Background Modeling: Another challenge which needed to be addressed with in-motion video analytics, was a change in background modeling.  Video Analytics can range from very simple pixel change detection to sophisticated facial ID and long range object classification.  For security type applications, video analytics typically employ the concept of background modeling or learning.  This is the ability to understand the overall nature of the scene; the trees, the vegetation, the lighting, and how these change over time.  Background modeling results in lower false alarm rates and higher levels of target discrimination, such as movement, size and object classification.  When a camera is moving continuously, the background is also constantly changing, and as a result, it is difficult to continuously learn the new background. This means more advanced algorithms needed to be deployed to deal with constantly changing backgrounds.

Camera Auto Tracking automatically adjusts the pan, tilt, and zoom of a PTZ camera to keep the subject centered in the video frame

Camera Auto Tracking automatically adjusts the pan, tilt, and zoom of a PTZ camera to keep the subject centered in the video frame

Higher performing CPUs and the creation of more efficient algorithms can both be attributed to making in-motion video analytics more commercially available.  As a result, there are many in-motion video analytics solutions available from several different suppliers.  Some of these capabilities are cited below.

Camera Auto Tracking: When presented with a video scene, a camera auto tracking video analytics will detect one or multiple targets and continually adjust the pan, tilt, and often the zoom, of the PTZ camera to keep the subjects centered in the video frame.  The ability to control the camera automatically allows the security person to perform other tasks relating to the event.   The expansion of this capability is the ability to place a camera on a mobile platform, such as a drone, and allow the camera to remain fixed on a target while the vehicle is maneuvering.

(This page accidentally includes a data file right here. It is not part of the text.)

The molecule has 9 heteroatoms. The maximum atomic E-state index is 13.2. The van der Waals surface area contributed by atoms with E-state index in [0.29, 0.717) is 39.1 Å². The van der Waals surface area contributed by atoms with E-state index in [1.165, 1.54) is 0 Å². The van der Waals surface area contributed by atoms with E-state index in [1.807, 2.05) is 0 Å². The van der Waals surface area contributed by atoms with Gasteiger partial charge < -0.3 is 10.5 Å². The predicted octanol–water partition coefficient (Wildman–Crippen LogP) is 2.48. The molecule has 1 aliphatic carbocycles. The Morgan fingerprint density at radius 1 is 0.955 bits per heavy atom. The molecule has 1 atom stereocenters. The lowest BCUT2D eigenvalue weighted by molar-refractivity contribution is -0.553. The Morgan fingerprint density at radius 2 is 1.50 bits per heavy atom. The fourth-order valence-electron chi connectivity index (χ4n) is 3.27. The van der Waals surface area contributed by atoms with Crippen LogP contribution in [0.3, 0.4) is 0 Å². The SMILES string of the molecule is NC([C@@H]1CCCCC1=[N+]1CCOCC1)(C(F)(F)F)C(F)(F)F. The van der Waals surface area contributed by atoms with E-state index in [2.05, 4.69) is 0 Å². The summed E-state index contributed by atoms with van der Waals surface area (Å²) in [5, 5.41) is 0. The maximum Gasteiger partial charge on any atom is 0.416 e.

"Scan to Target" searches for a target while the PTZ camera is scanning an area of interest

“Scan to Target” searches for a target while the PTZ camera is scanning an area of interest

Scan to Target: In many security systems, PTZs can be manually or automatically steered to a location of a potential target.  In many cases, once the PTZ has steered to the new scene, the target may no longer be visible in the field of view.  This may be due to a variety of reasons: a fast moving target, slight errors in the pointing coordinate or differences in mounting precision.  “Scan to Target” is a video analytic capability that steers the camera in a dynamically determined search pattern, and simultaneously attempts to detect the target while the camera is being moved.  Once the target is detected, it will terminate the search and remain locked on the target using camera auto tracking.

Motion Detection while Scanning – In much the same way a spot light scans a prison wall at night, security professionals desire the ability to scan a PTZ and have it simultaneously search for potential targets.  This is not to be confused with a “PTZ Guard Tour”, whereby the PTZ goes to several pre-defined scenes and analyzes each scene before systematically moving to the next.  In a true random search, the PTZ can be commanded to any pan, tilt and zoom combination and it will perform accurate motion detection within the scene.  As with its fixed camera counterpart, this is done in such a manner to ignore moving items like leaves, birds and lighting effects.   This capability is already used in more sophisticated implementations like border surveillance and open water situations, but it continues to become more affordable and available for all types of security installations.

The advancement of technology related to live and recorded video continues to increase at a rapid pace.  This is evident in the security industry and in the use of video analytics to help automate surveillance tasks.  In the same way video analytics has become a valuable tool when implemented on fixed cameras, the ability to utilize these capabilities on PTZ cameras offers a new set of tools to aid in the protection of critical assets and facilities.